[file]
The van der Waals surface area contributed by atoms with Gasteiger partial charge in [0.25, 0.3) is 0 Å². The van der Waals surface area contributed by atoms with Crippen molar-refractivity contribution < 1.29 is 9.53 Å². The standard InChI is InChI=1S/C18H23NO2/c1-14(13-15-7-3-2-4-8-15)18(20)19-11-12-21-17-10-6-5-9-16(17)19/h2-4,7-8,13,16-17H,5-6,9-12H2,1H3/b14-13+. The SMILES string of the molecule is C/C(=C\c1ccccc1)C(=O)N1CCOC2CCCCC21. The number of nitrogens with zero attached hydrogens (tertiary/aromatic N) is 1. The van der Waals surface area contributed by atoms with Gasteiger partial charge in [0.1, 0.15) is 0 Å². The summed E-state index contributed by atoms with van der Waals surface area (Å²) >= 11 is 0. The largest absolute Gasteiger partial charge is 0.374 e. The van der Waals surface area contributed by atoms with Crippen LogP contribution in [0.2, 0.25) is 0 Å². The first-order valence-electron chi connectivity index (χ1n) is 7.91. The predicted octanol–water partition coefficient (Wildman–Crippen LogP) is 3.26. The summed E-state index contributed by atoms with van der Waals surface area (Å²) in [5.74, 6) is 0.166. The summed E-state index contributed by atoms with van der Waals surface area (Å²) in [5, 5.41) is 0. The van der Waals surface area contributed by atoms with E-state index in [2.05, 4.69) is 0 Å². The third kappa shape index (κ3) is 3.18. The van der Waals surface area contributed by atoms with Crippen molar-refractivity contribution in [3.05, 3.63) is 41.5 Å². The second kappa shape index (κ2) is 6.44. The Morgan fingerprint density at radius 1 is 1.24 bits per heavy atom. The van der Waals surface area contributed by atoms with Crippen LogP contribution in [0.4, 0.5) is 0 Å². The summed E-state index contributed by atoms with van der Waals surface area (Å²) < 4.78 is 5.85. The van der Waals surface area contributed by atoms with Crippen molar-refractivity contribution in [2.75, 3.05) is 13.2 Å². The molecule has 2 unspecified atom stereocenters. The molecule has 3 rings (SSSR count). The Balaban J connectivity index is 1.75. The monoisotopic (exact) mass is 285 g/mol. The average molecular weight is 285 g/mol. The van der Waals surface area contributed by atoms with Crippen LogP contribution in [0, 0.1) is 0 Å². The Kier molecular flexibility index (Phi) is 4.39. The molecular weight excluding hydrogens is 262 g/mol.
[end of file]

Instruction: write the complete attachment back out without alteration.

The van der Waals surface area contributed by atoms with Gasteiger partial charge in [0.25, 0.3) is 0 Å². The van der Waals surface area contributed by atoms with Crippen molar-refractivity contribution < 1.29 is 9.53 Å². The standard InChI is InChI=1S/C18H23NO2/c1-14(13-15-7-3-2-4-8-15)18(20)19-11-12-21-17-10-6-5-9-16(17)19/h2-4,7-8,13,16-17H,5-6,9-12H2,1H3/b14-13+. The SMILES string of the molecule is C/C(=C\c1ccccc1)C(=O)N1CCOC2CCCCC21. The number of nitrogens with zero attached hydrogens (tertiary/aromatic N) is 1. The van der Waals surface area contributed by atoms with Gasteiger partial charge in [0.1, 0.15) is 0 Å². The summed E-state index contributed by atoms with van der Waals surface area (Å²) >= 11 is 0. The largest absolute Gasteiger partial charge is 0.374 e. The van der Waals surface area contributed by atoms with Crippen LogP contribution in [0.2, 0.25) is 0 Å². The first-order valence-electron chi connectivity index (χ1n) is 7.91. The predicted octanol–water partition coefficient (Wildman–Crippen LogP) is 3.26. The summed E-state index contributed by atoms with van der Waals surface area (Å²) in [5.74, 6) is 0.166. The summed E-state index contributed by atoms with van der Waals surface area (Å²) in [5, 5.41) is 0. The van der Waals surface area contributed by atoms with E-state index in [2.05, 4.69) is 0 Å². The third kappa shape index (κ3) is 3.18. The van der Waals surface area contributed by atoms with Crippen molar-refractivity contribution in [3.05, 3.63) is 41.5 Å². The second kappa shape index (κ2) is 6.44. The Morgan fingerprint density at radius 1 is 1.24 bits per heavy atom. The van der Waals surface area contributed by atoms with Crippen LogP contribution in [0.4, 0.5) is 0 Å². The summed E-state index contributed by atoms with van der Waals surface area (Å²) < 4.78 is 5.85. The van der Waals surface area contributed by atoms with Crippen molar-refractivity contribution in [2.75, 3.05) is 13.2 Å². The molecule has 2 unspecified atom stereocenters. The molecule has 3 rings (SSSR count). The Balaban J connectivity index is 1.75. The monoisotopic (exact) mass is 285 g/mol. The average molecular weight is 285 g/mol. The van der Waals surface area contributed by atoms with Crippen LogP contribution in [0, 0.1) is 0 Å². The Kier molecular flexibility index (Phi) is 4.39. The molecular weight excluding hydrogens is 262 g/mol.